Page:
In a preferred embodiment, the restrictor has a substantially V-shaped configuration. The deflector surface is disposed at an obtuse angle relative to the extent of the passage near the outlet with the wide flow path located nearer to the deflector surface than the narrow flow path.

BRIEF DESCRIPTION OF THE DRAWINGS

Further features of the present invention will become apparent to those skilled in the art to which the present invention relates from reading the following specification with reference to the accompanying drawings, in which:

FIG. 1 is a front view of a laundry cabinet having a utility tub and a water discharge handling system embodying the present invention;

FIG. 2 is a side view of the laundry cabinet of FIG. 1, taken along line 2--2 in FIG. 1;

FIG. 3 is an exploded perspective view of the discharge handling system;

FIG. 4 is a front plan view of a discharge device of the discharge handling system with a part removed for clarity; and

FIG. 5 is a cross-sectional view of the discharge device of FIG. 4 with a deflector cap attached, taken approximately along line 5--5 in FIG. 4.

DESCRIPTION OF A PREFERRED EMBODIMENT

A water discharge handling system 20 is illustrated in FIGS. 1-3 for connecting an automatic clothes washing machine (not shown) with a utility tub 24 that is supported in a laundry cabinet 22. The water discharge handling system 20 conducts water expelled from the washing machine to the utility tub 24. As more fully explained below, the discharge handling system 20 of the present invention is constructed in a manner that moderates the otherwise turbulent discharge of water into the utility tub 24.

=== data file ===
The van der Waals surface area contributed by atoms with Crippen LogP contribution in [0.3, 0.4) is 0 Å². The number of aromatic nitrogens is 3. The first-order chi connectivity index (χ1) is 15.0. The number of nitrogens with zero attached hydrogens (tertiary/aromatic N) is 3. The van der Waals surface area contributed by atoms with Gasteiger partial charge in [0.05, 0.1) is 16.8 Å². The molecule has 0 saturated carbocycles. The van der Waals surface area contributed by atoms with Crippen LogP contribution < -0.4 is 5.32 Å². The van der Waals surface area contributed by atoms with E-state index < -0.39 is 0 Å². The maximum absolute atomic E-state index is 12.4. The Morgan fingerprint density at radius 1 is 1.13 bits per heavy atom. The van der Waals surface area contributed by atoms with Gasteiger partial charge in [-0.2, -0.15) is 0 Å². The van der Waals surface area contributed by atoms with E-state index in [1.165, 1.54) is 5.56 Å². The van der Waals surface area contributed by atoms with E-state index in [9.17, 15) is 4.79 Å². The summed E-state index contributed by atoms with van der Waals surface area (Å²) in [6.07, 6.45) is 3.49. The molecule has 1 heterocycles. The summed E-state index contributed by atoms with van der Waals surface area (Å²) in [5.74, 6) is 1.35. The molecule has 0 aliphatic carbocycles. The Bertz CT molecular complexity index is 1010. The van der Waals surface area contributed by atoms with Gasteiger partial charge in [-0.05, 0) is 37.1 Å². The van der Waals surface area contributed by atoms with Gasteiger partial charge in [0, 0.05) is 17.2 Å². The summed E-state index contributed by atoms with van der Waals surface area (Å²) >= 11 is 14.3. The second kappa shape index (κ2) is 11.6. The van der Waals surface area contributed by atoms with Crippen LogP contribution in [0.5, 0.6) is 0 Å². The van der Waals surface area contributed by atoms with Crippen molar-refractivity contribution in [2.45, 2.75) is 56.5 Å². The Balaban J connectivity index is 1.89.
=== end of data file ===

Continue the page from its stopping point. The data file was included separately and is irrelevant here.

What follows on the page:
The utility tub 24 is defined by a bottom and four side walls including a back wall 42. The laundry cabinet 22 encloses the water containing molded fiber reinforced utility tub 24 on at least three sides. The back of the laundry cabinet 22 may be open. The laundry cabinet 22 is made from a suitable material, such as sheet metal.

A faucet 44 of a conventional design admits fresh hot or cold water, or a mixture of both, into the utility tub 24. A drain 46 in the bottom of the utility tub 24 allows water to exit the tub and to be conducted away by suitable drainage plumbing 48. While the discharge handling system 20 is described as used with a utility tub 24 supported in a laundry cabinet 22, it will be apparent that the discharge handling system can be satisfactorily employed with a stand alone utility tub.

As shown in FIG. 3, the discharge handling system 20 (FIG. 3) includes a connector 62, a water-directing discharge device 66 and a hose 68. The connector 62 is attached to an exterior surface of the side wall 64 (FIG. 2) of the laundry cabinet 22 and has an integrally molded tubular portion 82 that extends through an opening 84. The connector 62 also has a molded tubular portion 86 that is located external of a laundry cabinet 22 for attachment to a water discharge hose (not shown) from the washing machine. The tubular portions 82, 86 are in communication to conduct water through the wall 64 of the laundry cabinet 22. It will be apparent that the connector 62 can be omitted if no laundry cabinet 22 is used to support the utility tub 24 or if the washing machine discharge hose is directed through an open back side of the laundry cabinet.

The water-directing discharge device 66 is attached to the back wall 42 (FIG. 3) of the utility tub 24. The discharge device 66 includes an elbow 92 having an inlet arm 94 (FIG. 5) and an outlet arm 96. The inlet arm 94 and outlet arm 96 define a continuous passage 102 for conducting water flow. A mounting plate 100 is molded on the elbow 92 near a discharged opening 122 of the outlet arm 96.